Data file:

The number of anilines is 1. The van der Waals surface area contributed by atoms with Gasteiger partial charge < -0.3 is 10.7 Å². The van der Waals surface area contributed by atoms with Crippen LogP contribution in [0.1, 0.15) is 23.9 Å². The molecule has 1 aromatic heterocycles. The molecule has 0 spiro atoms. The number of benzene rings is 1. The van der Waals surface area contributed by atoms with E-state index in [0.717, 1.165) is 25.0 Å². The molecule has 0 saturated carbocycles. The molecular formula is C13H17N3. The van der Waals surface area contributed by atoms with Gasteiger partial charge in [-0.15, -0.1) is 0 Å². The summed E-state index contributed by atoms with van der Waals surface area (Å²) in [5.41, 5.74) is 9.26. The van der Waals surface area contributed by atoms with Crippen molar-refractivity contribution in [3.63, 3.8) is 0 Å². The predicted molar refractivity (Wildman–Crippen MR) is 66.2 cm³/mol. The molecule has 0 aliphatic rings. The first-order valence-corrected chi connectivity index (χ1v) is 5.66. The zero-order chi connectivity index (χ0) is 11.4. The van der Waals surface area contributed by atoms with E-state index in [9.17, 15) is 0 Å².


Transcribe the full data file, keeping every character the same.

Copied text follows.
The number of anilines is 1. The van der Waals surface area contributed by atoms with Gasteiger partial charge < -0.3 is 10.7 Å². The van der Waals surface area contributed by atoms with Crippen LogP contribution in [0.1, 0.15) is 23.9 Å². The molecule has 1 aromatic heterocycles. The molecule has 0 spiro atoms. The number of benzene rings is 1. The van der Waals surface area contributed by atoms with E-state index in [0.717, 1.165) is 25.0 Å². The molecule has 0 saturated carbocycles. The molecular formula is C13H17N3. The van der Waals surface area contributed by atoms with Gasteiger partial charge in [-0.15, -0.1) is 0 Å². The summed E-state index contributed by atoms with van der Waals surface area (Å²) in [5.41, 5.74) is 9.26. The van der Waals surface area contributed by atoms with Crippen molar-refractivity contribution in [3.63, 3.8) is 0 Å². The predicted molar refractivity (Wildman–Crippen MR) is 66.2 cm³/mol. The molecule has 0 aliphatic rings. The first-order valence-corrected chi connectivity index (χ1v) is 5.66. The zero-order chi connectivity index (χ0) is 11.4. The van der Waals surface area contributed by atoms with E-state index in [9.17, 15) is 0 Å².